Something happened to me several months ago that I was very embarrassed about. I’m not at all embarrassed now that I’m mostly (?!) through the fog of postpartum depression and know that I genuinely couldn’t help what happened.
I was thinking today that maybe it might be important to share it. After all, sometimes the things we least want to open up about are the things God most wants us to. Maybe this will help one person feel like she is not alone or will help one person understand how to talk to a friend or family member with PPD.
Postpartum Depression is not a choice. It is not a decision to be pessimistic or a laziness towards optimism. It is a deep and unexplainable pain. It is mourning the death of no one. It is body-racking sobs and a heart that feels too broken to heal because of a death or incident that did not actually happen. It is panic, fear, desperation, and ultimately confusion. Why do I feel like this? How can I be so sad when I’m so happy about my new baby?
Here’s my story:
I woke up feeling fine one Saturday morning. We all had breakfast and then we headed out to the backyard. I didn’t want to play or move, just sit in a camp chair and relax. I was still sleep-deprived so I didn’t think anything of it.
I was feeling a little down when naptime rolled around so I left the toddler at home with Ryan and I took the baby up to Kohl’s to use some Kohl’s cash my mother-in-law had sent.
I grabbed a few dresses to try on and headed into the fitting room. I put on the first one, which I was kind of ambivalent about, and then the baby started to suddenly scream with hunger.
It was suddenly hot in that tiny fitting room. Very hot. And her screams were so loud and demanding. And stressful.
I sat in the seat, directly across from the mirror, and started to nurse her. And then I looked in the mirror and though horrible, hateful things about myself that I never, never think about other women. My inner monologue was moving at a mile a minute and I was a broken record thinking to myself that I looked so fat, so gross, so zitty, so fat, so ugly, so greasy, so gross, so zitty, so ugly, so fat. I sat there with tears streaming down my face thinking these things, and then suddenly I realized that the reason Ryan was so happy for me to go pick out a new dress was because he was leaving me for another woman.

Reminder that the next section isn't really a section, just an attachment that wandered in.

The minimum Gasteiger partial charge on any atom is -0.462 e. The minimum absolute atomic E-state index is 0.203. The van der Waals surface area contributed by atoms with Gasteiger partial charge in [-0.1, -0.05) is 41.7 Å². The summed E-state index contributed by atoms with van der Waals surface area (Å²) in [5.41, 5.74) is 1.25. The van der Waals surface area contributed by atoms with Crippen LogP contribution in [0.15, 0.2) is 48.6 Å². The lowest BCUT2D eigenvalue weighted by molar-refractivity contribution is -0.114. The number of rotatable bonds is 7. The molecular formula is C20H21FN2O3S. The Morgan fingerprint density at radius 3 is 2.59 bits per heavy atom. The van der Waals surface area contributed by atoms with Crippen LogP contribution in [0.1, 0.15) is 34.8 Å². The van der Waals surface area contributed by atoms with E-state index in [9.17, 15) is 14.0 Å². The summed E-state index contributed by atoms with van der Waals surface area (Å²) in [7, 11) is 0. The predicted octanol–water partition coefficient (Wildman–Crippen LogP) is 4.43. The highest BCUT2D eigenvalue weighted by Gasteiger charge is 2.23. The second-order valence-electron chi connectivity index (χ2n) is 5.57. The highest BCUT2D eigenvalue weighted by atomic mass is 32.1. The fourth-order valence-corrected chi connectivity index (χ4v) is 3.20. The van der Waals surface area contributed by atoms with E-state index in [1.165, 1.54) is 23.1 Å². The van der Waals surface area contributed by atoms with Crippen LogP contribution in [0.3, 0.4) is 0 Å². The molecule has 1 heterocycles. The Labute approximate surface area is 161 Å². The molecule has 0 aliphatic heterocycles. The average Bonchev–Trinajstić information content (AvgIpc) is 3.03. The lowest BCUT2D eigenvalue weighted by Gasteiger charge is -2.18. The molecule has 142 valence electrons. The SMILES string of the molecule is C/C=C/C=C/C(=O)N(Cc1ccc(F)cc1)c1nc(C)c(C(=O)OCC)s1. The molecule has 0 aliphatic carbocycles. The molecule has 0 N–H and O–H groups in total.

A prettier, skinner woman who was nowhere near as fat or ugly or disgusting as me.
My heart was racing as I put all the pieces together and realized he was rushing around at home to pack up his things and would be gone before I got back. I knew he wouldn’t leave our son home alone so he would of course be taking him with him. I was going to lose my son and my husband that day, all because I was fat and ugly and gross.
I popped the baby off and pulled my own clothes back on while she cried in her car seat, not full yet and not happy about having to end her feeding early.
I drove home, crying and praying, begging God to just let me get there before he left, to please give me the words to talk him out of this, to help me save my marriage and keep my boy. To not let him be in love with this other woman, to help me lose the baby weight and to get the zit and greasy-hair-right-after-a-shower hormones under control.
And I got home and I found Ryan reading on the couch.
He hugged me and asked me what was wrong, and I told him. All of it. The baby was crying again so he unbuckled her from her car seat and handed her to me to nurse.